It’s difficult to see Berkeley Rep’s impressive and astute new production of Tony Kushner’s Pulitzer Prize-winning two-part epic, “Angels in America: a Gay Fantasia on National Themes,” without revisiting the early days of AIDS in the San Francisco Area, when people were dying terrible deaths and few in the general public, not to mention, in our government, seemed to care.
Yet, from the hindsight of 2018, and the far-reaching improvements in the treatment of HIV and the hard-won gay rights in the United States, we have a greater appreciation of the importance of the work, from the dramatic appearance of the angel at the end of “Part One: Millennium Approaches”, to the optimistic message at the epilogue of “Part Two: Perestroika.” Now with the passage of time, one can also more easily appreciate the humor and more general social and political commentary in the plays, which reflect a poignant picture of the 1980s and 90s.
Director Tony Taccone, who has enjoyed a deep history with “Angels in America,” having commissioned Tony Kushner to write the epic, and having directed the initial production for San Francisco’s Eureka Theater in 1989, delivers a cohesive, meaningful and memorable production, aided by a marvelous cast and a wonderful production staff. This version is the best one I have seen. It has a greater intimacy, as well as a more cohesive flow and rhythm. Perestroika has been shortened a little, although a few of the speeches could be edited a bit more without compromising plot or message.
The plot of “Angels in America” involves two interrelated couples living in New York City in 1985. One is a gay couple, Louis Ironson (first-rate Benjamin T. Ismail), a Jewish political-junkie word processor-typist, and Prior Walter (superb Randy Harrison), from an old WASP family, who tells his lover at the start of “Millennium Approaches” that he has AIDS. The second couple are an apparently heterosexual Mormon couple, Harper Pitt (outstanding Bethany Jillard), who suffers anxiety and hallucinations, perhaps from overusing valium after a miscarriage, and Joe Pitt (terrific Danny Binstock), a conservative Republican lawyer, who, at the start of the first play is coming to grips with his closeted homosexuality.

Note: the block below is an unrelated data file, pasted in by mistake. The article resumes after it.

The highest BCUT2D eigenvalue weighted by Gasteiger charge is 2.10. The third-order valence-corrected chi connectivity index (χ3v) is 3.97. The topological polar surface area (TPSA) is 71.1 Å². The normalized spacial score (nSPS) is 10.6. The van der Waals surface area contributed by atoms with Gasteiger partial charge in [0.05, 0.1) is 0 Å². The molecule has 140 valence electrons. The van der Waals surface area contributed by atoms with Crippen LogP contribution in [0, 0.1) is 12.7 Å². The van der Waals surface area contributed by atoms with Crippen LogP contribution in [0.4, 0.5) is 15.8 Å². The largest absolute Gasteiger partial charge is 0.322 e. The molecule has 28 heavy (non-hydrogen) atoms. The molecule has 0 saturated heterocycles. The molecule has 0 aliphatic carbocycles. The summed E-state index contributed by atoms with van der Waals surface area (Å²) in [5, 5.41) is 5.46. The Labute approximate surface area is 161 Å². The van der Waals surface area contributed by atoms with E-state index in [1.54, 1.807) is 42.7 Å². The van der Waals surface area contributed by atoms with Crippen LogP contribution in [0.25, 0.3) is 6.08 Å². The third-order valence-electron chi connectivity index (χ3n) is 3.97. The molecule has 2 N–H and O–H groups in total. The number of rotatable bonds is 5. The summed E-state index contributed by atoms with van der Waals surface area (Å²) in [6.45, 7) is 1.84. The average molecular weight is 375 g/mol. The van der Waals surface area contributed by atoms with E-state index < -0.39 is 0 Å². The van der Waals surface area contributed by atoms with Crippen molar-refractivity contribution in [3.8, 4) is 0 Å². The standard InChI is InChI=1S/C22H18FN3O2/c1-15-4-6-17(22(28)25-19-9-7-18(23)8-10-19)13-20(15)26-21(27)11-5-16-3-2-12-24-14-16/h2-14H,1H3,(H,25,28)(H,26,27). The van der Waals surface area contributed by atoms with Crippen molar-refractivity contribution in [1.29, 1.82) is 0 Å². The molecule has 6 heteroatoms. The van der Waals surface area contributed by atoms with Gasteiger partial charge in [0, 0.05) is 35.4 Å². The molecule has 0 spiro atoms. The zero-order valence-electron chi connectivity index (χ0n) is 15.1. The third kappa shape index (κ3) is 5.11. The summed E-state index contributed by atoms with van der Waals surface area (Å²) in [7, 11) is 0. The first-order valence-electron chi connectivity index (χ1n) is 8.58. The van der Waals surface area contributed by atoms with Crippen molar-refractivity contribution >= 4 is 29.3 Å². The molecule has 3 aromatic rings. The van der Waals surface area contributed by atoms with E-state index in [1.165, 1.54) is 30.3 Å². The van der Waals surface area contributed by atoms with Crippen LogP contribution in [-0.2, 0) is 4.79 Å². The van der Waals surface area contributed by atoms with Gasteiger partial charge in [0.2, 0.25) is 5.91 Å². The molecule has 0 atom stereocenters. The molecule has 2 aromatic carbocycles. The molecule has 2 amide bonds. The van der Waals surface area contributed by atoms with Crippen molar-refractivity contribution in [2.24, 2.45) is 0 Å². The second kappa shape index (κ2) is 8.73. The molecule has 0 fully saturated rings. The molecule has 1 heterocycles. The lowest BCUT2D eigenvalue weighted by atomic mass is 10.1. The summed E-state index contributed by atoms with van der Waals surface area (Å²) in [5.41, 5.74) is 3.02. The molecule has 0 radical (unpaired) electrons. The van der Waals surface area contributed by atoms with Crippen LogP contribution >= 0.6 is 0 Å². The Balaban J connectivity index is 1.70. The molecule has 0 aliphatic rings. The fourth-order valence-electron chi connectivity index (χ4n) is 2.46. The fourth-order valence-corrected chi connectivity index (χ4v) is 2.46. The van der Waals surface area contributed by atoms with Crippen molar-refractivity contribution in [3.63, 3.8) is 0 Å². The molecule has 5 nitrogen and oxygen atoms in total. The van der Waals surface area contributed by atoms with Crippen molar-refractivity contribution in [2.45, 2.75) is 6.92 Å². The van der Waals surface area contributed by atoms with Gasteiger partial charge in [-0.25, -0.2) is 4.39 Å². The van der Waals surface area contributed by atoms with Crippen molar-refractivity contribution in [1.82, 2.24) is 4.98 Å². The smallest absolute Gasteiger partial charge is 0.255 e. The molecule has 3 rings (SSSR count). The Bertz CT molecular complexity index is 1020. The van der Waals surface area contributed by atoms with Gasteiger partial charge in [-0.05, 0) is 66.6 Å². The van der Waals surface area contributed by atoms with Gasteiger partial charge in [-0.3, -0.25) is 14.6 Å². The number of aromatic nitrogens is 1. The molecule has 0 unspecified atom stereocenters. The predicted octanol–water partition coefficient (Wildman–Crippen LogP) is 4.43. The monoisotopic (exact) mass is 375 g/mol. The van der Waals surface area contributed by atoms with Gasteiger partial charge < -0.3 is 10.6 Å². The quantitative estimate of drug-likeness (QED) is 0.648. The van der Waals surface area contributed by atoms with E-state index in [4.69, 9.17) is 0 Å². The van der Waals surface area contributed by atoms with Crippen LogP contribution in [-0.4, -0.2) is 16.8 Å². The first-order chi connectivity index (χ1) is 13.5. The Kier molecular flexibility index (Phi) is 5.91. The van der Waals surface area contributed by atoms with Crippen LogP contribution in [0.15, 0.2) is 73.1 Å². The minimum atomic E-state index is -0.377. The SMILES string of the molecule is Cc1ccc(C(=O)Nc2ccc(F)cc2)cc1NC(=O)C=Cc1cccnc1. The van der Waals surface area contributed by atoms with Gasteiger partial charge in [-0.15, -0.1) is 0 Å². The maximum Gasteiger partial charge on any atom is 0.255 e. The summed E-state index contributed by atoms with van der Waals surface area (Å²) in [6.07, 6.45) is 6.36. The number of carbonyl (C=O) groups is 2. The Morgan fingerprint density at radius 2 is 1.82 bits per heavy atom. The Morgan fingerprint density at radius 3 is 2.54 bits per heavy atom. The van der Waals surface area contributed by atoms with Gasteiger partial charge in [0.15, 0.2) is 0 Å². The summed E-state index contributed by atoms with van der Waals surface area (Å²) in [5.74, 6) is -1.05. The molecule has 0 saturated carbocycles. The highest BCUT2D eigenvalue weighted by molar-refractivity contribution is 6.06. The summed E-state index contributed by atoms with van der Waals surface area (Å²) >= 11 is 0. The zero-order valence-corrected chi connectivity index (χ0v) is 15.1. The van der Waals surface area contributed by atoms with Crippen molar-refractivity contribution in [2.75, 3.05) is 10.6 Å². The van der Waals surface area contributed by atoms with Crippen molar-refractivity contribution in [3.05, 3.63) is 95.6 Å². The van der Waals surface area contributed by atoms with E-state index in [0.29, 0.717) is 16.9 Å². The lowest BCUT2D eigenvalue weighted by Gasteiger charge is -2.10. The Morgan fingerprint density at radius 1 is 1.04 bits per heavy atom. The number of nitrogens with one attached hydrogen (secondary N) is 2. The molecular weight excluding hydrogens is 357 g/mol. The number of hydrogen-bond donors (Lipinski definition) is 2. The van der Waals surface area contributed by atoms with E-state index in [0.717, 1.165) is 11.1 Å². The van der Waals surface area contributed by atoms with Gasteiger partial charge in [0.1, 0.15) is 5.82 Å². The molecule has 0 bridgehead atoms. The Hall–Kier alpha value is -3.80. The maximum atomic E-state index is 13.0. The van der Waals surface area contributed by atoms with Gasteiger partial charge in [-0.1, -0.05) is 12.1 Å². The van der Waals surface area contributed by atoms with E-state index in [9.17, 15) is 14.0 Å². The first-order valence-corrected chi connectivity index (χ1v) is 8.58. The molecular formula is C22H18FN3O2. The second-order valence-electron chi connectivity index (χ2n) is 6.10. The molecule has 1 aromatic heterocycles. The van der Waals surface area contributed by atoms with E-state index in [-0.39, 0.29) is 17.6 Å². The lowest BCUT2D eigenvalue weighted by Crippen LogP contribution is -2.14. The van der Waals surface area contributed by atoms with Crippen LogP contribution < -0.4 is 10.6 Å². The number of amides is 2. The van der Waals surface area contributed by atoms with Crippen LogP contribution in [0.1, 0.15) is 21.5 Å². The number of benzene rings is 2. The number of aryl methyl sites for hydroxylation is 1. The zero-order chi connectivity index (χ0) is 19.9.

And just as Roy Cohn, notorious, ruthless lawyer and fixer, secret homosexual, and infamous McCarthy House Un-American Activities Committee attorney, is back in the news as Donald Trump’s former attorney and role model, he reappears as a character in “Angels in America.” Cohn, for his own purposes, wants to help Joe secure a position in the Justice Department in Washington. He is brilliantly played by Tony award-winner Stephen Spinella, who captured the role of Prior on Broadway for almost five years. But it’s unfair to single out Spinella for praise since the entire cast is uniformly special, including Caldwell Tidicue as Belize, a male nurse and Prior’s friend.
In addition to the earthly story in “Angels in America,” there is the cosmological one involving an angel who visits Prior (played by Francesca Faridany or Lisa Ramirez). She explains that God left heaven on the day of the 1906 San Francisco earthquake; ever since, the angels are alone and directionless. The angel’s cure requires humans to end their addiction to change, forward movement, or as she calls it, their migratory tendency. This concept is an anathema to Prior, who, in “Perestroika,” pleads to the angels for their blessings and for life. This plea for forward motion, for life and change, is one of the many significance messages that Kushner conveys to his audience.
“Angels in America” is a seven hour attention-grabbing experience. Each play is approximately three and one-half hours long and has two fifteen-minute intermissions. So, if you see both parts on one afternoon and evening, you will have a lot to absorb, but you will have the full, albeit prolonged, experience in one day. Attending the two parts separately will be easier for most, but the separation of the two parts lessens the intensity a bit. Whichever way you choose, please make sure you see this vital and significant contribution to 20th century theatre.
This review originally appear on Berkeleyside.com
By Emily S. Mendel
© Emily S. Mendel 2018 All Rights Reserved